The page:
Looking at Philippians 2:1-8, it's clear God calls us to a different way of thought and action than simply our own self comfort.

"So if there is any encouragement in Christ, any comfort from love, any participation in the Spirit, any affection and sympathy, complete my joy by being of the same mind, having the same love, being in full accord and of one mind."

Reading on, these words particularly stand out to me:

"Do nothing from selfish ambition or conceit, but in humility count others more significant than yourselves. Let each of you look not only to his own interests, but also to the interests of others."

And how are we to do this? By having the sacrificial mind of our Lord:

"Have this mind among yourselves, which is yours in Christ Jesus, who, though he was in the form of God, did not count equality with God a thing to be grasped, but emptied himself, by taking the form of a servant, being born in the likeness of men. And being found in human form, he humbled himself by becoming obedient to the point of death, even death on a cross."

Jesus gave up every possible comfort, leaving His Father's side, coming to live with and serve broken people, even going to a torturous death before His return to life, all to give us the ultimate comfort of knowing God. We can have "freedom from constraint" in going to Him now, and we look forward to complete "freedom from pain" in a renewed world. This truth is our "strengthening aid," one meant not only to give comfort to us, but also giving us the ability to comfort others, even sacrificially as Jesus did.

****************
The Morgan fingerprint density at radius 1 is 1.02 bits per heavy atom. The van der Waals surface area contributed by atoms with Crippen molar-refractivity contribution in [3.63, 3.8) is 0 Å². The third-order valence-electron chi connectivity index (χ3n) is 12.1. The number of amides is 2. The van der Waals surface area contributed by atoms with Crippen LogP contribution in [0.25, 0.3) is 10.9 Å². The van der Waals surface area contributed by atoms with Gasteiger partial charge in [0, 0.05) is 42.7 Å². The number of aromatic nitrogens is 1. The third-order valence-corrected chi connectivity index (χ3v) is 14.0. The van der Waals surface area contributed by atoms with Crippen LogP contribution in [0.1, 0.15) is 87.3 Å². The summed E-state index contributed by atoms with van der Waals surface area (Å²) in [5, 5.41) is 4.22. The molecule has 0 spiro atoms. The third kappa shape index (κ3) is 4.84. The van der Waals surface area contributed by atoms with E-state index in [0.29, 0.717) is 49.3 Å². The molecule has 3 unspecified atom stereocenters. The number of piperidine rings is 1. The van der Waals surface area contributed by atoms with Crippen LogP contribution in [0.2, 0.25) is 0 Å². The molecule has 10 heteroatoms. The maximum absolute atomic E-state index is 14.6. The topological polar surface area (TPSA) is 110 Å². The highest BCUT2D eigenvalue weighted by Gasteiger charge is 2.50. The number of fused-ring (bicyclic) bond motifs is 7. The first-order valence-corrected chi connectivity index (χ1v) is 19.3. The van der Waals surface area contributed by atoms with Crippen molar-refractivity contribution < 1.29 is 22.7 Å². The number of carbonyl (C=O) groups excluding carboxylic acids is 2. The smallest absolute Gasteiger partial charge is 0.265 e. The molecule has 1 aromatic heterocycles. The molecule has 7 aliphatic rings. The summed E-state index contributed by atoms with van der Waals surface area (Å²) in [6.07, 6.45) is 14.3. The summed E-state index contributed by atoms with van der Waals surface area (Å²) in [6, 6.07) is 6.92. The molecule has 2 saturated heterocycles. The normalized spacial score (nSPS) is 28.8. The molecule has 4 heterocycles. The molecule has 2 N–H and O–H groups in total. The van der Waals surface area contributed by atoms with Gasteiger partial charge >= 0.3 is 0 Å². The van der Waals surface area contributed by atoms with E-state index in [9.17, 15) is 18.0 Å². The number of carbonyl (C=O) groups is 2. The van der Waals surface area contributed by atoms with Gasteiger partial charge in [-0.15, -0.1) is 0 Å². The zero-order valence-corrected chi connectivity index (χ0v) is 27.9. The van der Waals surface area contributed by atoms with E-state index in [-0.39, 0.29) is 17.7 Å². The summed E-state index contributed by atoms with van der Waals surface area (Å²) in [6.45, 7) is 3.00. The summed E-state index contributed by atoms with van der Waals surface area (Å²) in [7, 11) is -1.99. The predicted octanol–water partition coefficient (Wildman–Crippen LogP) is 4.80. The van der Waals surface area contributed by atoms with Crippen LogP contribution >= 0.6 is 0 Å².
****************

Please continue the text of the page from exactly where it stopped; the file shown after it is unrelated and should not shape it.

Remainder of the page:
Jesus shows us that our greatest comfort came through His ultimate "inconvenience," and His willingness to give up His own comfort is the foundational reason we can trust Him. In Christ, we find these seeming contradictions are actually complementary. And nothing could be more comforting.


"Christ Meets Us in the Book "

On an Easter Sunday just a few years back, Pastor Sergei Marchenko preached a sermon titled "Sunday Afternoon." He wanted to consider the effects of Jesus' resurrection, and how Christ meets us "on the road, in the book and at the table."

It was the middle section that really caught my ear, and elicited a rightful applause. It's a joy for me to show people the many and varied ways we can see Christ in all of Scripture. I've shared several different versions of "Jesus is the True and Better." I also frequently recommend three books: "The Jesus Storybook Bible" for kids and up, "The Stranger on the Road to Emmaus" for pre-teens and up and "The True Story of the Whole World" for those at higher reading levels. Each book can help supplement the understanding that the whole Bible really is the story of Jesus.

Similar to but a bit longer than "Jesus is the True and Better," Pastor Sergei compiled a phenomenal overview of Christ throughout Scripture shared below with permission. You can also listen to the entire sermon here.

I truly love that none of the resources shared here are anywhere near comprehensive, and that every similar exposure and consideration deepens my love for my Lord and His Book.

Christ Meets Us in the Book

“And he said to them, ‘O foolish ones, and slow of heart to believe all that the prophets have spoken! Was it not necessary that the Christ should suffer these things and enter into his glory?’ And beginning with Moses and all the Prophets, he interpreted to them in all the Scriptures the things concerning himself.”

Jesus takes them through the Bible to show them why they should not have been surprised that he died and rose again. The Bible is about Jesus. It is his book and he meets us there.

In Genesis he is the creator and the offspring promised to bruise the serpent’s head.

In Exodus he is the lamb whose blood on the doorframe caused the Lord to pass over the house and spare the firstborn of God’s people.

In Leviticus he is the holy high priest and the perfect sacrifice.

In Numbers he is the bronze serpent lifted high so that even a glance at him has the power to neutralize the venom in our veins.

In Deuteronomy he the great prophet who speaks on God’s authority. In Joshua he is the commander of the Lord’s army standing with his drawn sword in his hand.